ERO: How Benefit Enhancements Drive Up Pension Costs.

In my last article (see here), I documented how more than 130 benefit increases for the TRS (Teachers Retirement System) have been passed by the legislature since the “Pension Guarantee” amendment to the constitution was passed in 1970.  The overwhelming majority of these benefits have been paid for by the taxpayer, not the employees.  The Early Retirement Option (ERO) is just one of the more egregious examples of how benefit enhancements affect the overall cost of providing long-term pension benefits to public employees.

ERO – Early Retirement Option (2004).
The normal full- retirement age for TRS is 60 or you must have 35 years’ “service credit” (not actual years worked).  If you are a teacher and want to retire before age 60, you must pay a penalty of 6%/yr off of your pension for every year less than 60 or every year short of 35 years’ “service credit.”

The ERO was devised to allow retiring teachers to avoid the early retirement penalty.  Like virtually every benefit enhancement since 1970, the cost burden of this benefit is predominately passed on to the taxpayer.

ERO Example:
     Teacher retires at age 55 with 30 years of creditable service.
     Teacher’s average pensionable salary is $100,000.
     Teacher’s highest salary is $120,000.

Full pension = $66,000/yr (33 years times 2.2% per year).
Discounted pension (because she does not have 35 years and is not age 60) = $46,000.

So under rules in place prior to passing the ERO legislation in2004, this teacher could either wait until she is 60 to collect $66,000 or she could start taking $46,000 at age 50.  With ERO, she can receive the full $66,000 at age 55.  That means she will receive $330,000 between ages 55 and 60 with ERO that she would not have received otherwise.  But over her expected lifetime at age 55, she will receive $700,000 more in pension payments under ERO than under the previous plan.

What does she pay for this?  A measly .4% of salary (only since 2004) or about $400/yr (why bother?) plus 11.5% of her highest salary for each year under age 60 or $69,000.  However, at most suburban schools the $69,000 is picked up by the school district so the teacher pays virtually nothing for a $700,000 pension benefit.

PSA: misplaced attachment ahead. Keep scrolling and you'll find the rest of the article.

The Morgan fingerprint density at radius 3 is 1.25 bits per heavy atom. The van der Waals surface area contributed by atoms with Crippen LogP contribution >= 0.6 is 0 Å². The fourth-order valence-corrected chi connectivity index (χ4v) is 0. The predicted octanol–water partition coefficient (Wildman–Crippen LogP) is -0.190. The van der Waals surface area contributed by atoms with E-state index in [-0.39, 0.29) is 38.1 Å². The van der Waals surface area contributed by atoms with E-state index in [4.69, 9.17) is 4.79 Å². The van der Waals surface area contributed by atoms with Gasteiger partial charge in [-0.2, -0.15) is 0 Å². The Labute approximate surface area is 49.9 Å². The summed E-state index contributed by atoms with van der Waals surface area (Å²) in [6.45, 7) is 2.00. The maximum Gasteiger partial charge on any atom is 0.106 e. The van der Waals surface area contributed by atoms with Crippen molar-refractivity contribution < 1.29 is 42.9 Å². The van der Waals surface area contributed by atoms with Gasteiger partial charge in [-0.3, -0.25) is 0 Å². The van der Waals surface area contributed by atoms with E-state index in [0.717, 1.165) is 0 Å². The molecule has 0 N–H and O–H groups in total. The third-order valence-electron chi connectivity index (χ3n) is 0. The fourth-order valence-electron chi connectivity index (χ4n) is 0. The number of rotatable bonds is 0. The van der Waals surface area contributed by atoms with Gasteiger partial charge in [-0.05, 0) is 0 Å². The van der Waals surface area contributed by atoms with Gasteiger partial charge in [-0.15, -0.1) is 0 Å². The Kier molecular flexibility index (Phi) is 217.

In addition to the employees’ portion, the local school district i.e. the taxpayers, must also contribute to ERO in the amount of 23.5% and these amounts can be substantial.  As of Nov. 2011, about 988 retirees have had the local district pay out $100,000 to $361,000 to allow them to retire early without the discount normally applied to early retirees.

Below is a list of those retirees who received more than $200,000 in ERO payments by their employer, the local school districts:

SOURCE: Teachers Retirement System.

Notice how few years have actually been worked.  The average of the group is 25 years.  That’s because “service credit” years are used for pension calculation, not actual on-the-ground years, and those include non-work items such as sick-leave and Optional Service credits.  Yes, you can become an Illinois pension millionaire without working too long in Illinois.

Fortunately (maybe) for beleaguered Illinois taxpayers, the ERO law terminates at the end of 2012 and will disappear unless renewed by the state legislature.  Let’s hope they have more sense now than they did when they first passed this law in 2004.